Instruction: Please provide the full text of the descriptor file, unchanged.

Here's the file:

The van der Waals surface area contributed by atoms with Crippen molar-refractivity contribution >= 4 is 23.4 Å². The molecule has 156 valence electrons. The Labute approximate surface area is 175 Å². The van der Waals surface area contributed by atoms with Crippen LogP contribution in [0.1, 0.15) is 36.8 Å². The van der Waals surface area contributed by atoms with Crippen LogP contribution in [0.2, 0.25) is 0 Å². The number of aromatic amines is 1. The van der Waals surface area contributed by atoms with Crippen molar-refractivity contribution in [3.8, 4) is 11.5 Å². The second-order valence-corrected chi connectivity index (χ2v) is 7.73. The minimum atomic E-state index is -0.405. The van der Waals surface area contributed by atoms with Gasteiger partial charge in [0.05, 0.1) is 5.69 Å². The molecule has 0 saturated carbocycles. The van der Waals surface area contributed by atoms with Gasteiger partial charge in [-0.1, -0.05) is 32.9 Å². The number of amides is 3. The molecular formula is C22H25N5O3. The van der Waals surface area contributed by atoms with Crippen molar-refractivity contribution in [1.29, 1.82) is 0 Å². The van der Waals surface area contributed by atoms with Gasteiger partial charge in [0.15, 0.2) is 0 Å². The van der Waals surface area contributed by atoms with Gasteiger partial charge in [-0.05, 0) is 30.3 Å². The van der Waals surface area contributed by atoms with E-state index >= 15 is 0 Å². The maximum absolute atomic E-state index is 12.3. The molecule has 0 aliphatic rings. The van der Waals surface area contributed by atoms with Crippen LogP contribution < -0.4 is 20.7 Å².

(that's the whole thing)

The van der Waals surface area contributed by atoms with Crippen molar-refractivity contribution >= 4 is 23.4 Å². The molecule has 156 valence electrons. The Labute approximate surface area is 175 Å². The van der Waals surface area contributed by atoms with Crippen LogP contribution in [0.1, 0.15) is 36.8 Å². The van der Waals surface area contributed by atoms with Crippen LogP contribution in [0.2, 0.25) is 0 Å². The number of aromatic amines is 1. The van der Waals surface area contributed by atoms with Crippen molar-refractivity contribution in [3.8, 4) is 11.5 Å². The second-order valence-corrected chi connectivity index (χ2v) is 7.73. The minimum atomic E-state index is -0.405. The van der Waals surface area contributed by atoms with Gasteiger partial charge in [0.05, 0.1) is 5.69 Å². The molecule has 0 saturated carbocycles. The van der Waals surface area contributed by atoms with Gasteiger partial charge in [-0.1, -0.05) is 32.9 Å². The number of amides is 3. The molecular formula is C22H25N5O3. The van der Waals surface area contributed by atoms with Crippen molar-refractivity contribution in [1.29, 1.82) is 0 Å². The van der Waals surface area contributed by atoms with Gasteiger partial charge in [0.15, 0.2) is 0 Å². The van der Waals surface area contributed by atoms with Gasteiger partial charge in [-0.05, 0) is 30.3 Å². The van der Waals surface area contributed by atoms with E-state index >= 15 is 0 Å². The maximum absolute atomic E-state index is 12.3. The molecule has 0 aliphatic rings. The van der Waals surface area contributed by atoms with Crippen LogP contribution < -0.4 is 20.7 Å².